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CAR (699 HK)

SELL: Defying gravity

Nigel Stevenson · 30 August 2017

All that stands between CAR and a disorderly liquidation of its shareholder base is a share buyback scheme which it can ill-afford. Since we wrote our in-depth SELL report in March 2016, CAR’s performance has been dire: Its largest customer and sister company, UCAR, the ride-hailing business, is struggling and has halved the number of cars rented from CAR. To offset the resulting lost revenue, CAR has slashed prices for its traditional self-drive rental business to boost demand. In 1H17, CAR’s total rental revenue was flat while adjusted net profit fell by a third. Its shares have fallen by 15%…
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Results show haemorrhaging cash outflows

Gillem Tulloch · 28 August 2017

In July, we wrote a report on Sinopharm which alleged that the company was manufacturing operating cash flow by imaginatively reclassifying creditor repayments as a financing activity (an accounting first) and by selling an ever-greater quantity of receivables. Adjust for this and there are no operating cash inflows while leverage is worryingly high. Well, no amount of window dressing could disguise the substantial operating outflows in 1H17, leading to an alarming rise in leverage (see chart below). Curiously, this occurred at a time when growth was slowing (and disappointing), not accelerating. This suggests a substantial deterioration in terms of trade,…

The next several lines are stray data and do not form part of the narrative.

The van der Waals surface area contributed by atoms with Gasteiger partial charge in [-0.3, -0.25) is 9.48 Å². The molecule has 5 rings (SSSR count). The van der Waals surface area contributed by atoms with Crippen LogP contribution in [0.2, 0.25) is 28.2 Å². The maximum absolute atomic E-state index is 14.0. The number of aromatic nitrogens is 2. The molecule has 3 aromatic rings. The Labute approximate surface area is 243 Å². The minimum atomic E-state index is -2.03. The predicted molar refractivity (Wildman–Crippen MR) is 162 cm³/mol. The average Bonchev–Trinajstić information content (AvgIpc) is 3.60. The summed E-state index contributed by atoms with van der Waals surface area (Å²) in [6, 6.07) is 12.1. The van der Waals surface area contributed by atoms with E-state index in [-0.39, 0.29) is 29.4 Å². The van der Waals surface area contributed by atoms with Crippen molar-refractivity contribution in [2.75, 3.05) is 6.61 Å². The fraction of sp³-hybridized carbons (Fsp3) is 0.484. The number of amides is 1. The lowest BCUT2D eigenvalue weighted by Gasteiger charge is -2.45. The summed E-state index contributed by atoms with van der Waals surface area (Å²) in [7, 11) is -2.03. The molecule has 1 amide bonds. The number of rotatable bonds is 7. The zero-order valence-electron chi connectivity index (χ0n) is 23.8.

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More spilt milk 2

Gillem Tulloch · 24 August 2017

Is every dairy company listed in Hong Kong dodgy? It certainly feels that way following scandals at Daqing and Huishan. We warned readers back in May that China Shengmu was likely to be next following a questionable FY16 audit report by Ernst & Young which appeared to scuttle management’s attempt to sell the company to Mongolia Yili. Sure enough, Shengmu announced a profit warning today relating to receivables and biological assets, prompting an 11% selloff. Our suspicion is that this is just the tip of the iceberg given that Shengmu is one of just twelve Asian companies highlighted in our…
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TIAN GE (1980 HK): Reasons for concern

Gillem Tulloch · 17 August 2017

The seventh short seller’s report in Hong Kong this year has targeted social video platform operator, Tian Ge (Mkt Cap US$1bn). The report was written by anonymous short seller, Emerson Analytics, whose 100% success rate for its six previous reports should be cause for concern in itself. Emerson alleges that more than half of Tian Ge’s revenues have been faked and this can be proven by monitoring its market share of various online metrics. Unfortunately, there are good reasons for concern. Tian Ge has many of the hallmarks of a fraud in that it is highly profitable and there is…
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Hong Kong needs short-sellers

Gillem Tulloch · 14 August 2017

It’s not just because Hong Kong allows short-selling that there are so many short-sellers’ reports, it’s because (by our estimates) Hong Kong is the corporate fraud capital of the world. A small but meaningful percentage of mainland companies seem predisposed to defrauding investors. In general, the sellside is not incentivised to uncover these frauds while auditors and regulators have been unsuccessful in spotting them. Meanwhile, as an accounting research firm, GMT Research is able to detect companies we suspect of being fake cash flow frauds but cannot definitely prove it. Given the expense involved in researching and uncovering frauds, short-sellers are…